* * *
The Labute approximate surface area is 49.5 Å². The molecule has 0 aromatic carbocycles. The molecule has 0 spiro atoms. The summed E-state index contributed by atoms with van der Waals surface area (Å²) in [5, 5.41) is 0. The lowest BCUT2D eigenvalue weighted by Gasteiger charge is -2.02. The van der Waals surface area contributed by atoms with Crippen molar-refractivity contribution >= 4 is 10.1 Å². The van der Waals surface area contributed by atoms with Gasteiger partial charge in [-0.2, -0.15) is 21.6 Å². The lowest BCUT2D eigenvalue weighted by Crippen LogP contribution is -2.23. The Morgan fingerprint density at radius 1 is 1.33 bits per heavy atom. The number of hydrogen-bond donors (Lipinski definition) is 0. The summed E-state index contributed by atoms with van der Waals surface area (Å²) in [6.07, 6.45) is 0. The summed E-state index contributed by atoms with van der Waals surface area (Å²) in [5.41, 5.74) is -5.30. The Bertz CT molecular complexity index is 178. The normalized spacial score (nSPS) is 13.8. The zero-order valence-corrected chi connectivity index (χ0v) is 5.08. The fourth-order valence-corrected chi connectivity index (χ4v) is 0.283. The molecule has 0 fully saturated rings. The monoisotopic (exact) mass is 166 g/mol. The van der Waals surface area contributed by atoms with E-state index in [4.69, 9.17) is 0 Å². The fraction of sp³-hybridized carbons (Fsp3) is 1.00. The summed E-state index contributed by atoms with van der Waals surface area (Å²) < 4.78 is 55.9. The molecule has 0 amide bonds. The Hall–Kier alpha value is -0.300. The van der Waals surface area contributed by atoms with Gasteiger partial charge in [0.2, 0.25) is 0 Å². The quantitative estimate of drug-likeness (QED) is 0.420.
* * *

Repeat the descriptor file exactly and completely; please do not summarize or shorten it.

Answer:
The Labute approximate surface area is 49.5 Å². The molecule has 0 aromatic carbocycles. The molecule has 0 spiro atoms. The summed E-state index contributed by atoms with van der Waals surface area (Å²) in [5, 5.41) is 0. The lowest BCUT2D eigenvalue weighted by Gasteiger charge is -2.02. The van der Waals surface area contributed by atoms with Crippen molar-refractivity contribution >= 4 is 10.1 Å². The van der Waals surface area contributed by atoms with Gasteiger partial charge in [-0.2, -0.15) is 21.6 Å². The lowest BCUT2D eigenvalue weighted by Crippen LogP contribution is -2.23. The Morgan fingerprint density at radius 1 is 1.33 bits per heavy atom. The number of hydrogen-bond donors (Lipinski definition) is 0. The summed E-state index contributed by atoms with van der Waals surface area (Å²) in [6.07, 6.45) is 0. The summed E-state index contributed by atoms with van der Waals surface area (Å²) in [5.41, 5.74) is -5.30. The Bertz CT molecular complexity index is 178. The normalized spacial score (nSPS) is 13.8. The zero-order valence-corrected chi connectivity index (χ0v) is 5.08. The fourth-order valence-corrected chi connectivity index (χ4v) is 0.283. The molecule has 0 fully saturated rings. The monoisotopic (exact) mass is 166 g/mol. The van der Waals surface area contributed by atoms with E-state index in [4.69, 9.17) is 0 Å². The fraction of sp³-hybridized carbons (Fsp3) is 1.00. The summed E-state index contributed by atoms with van der Waals surface area (Å²) < 4.78 is 55.9. The molecule has 0 amide bonds. The Hall–Kier alpha value is -0.300. The van der Waals surface area contributed by atoms with Gasteiger partial charge in [0.2, 0.25) is 0 Å². The quantitative estimate of drug-likeness (QED) is 0.420.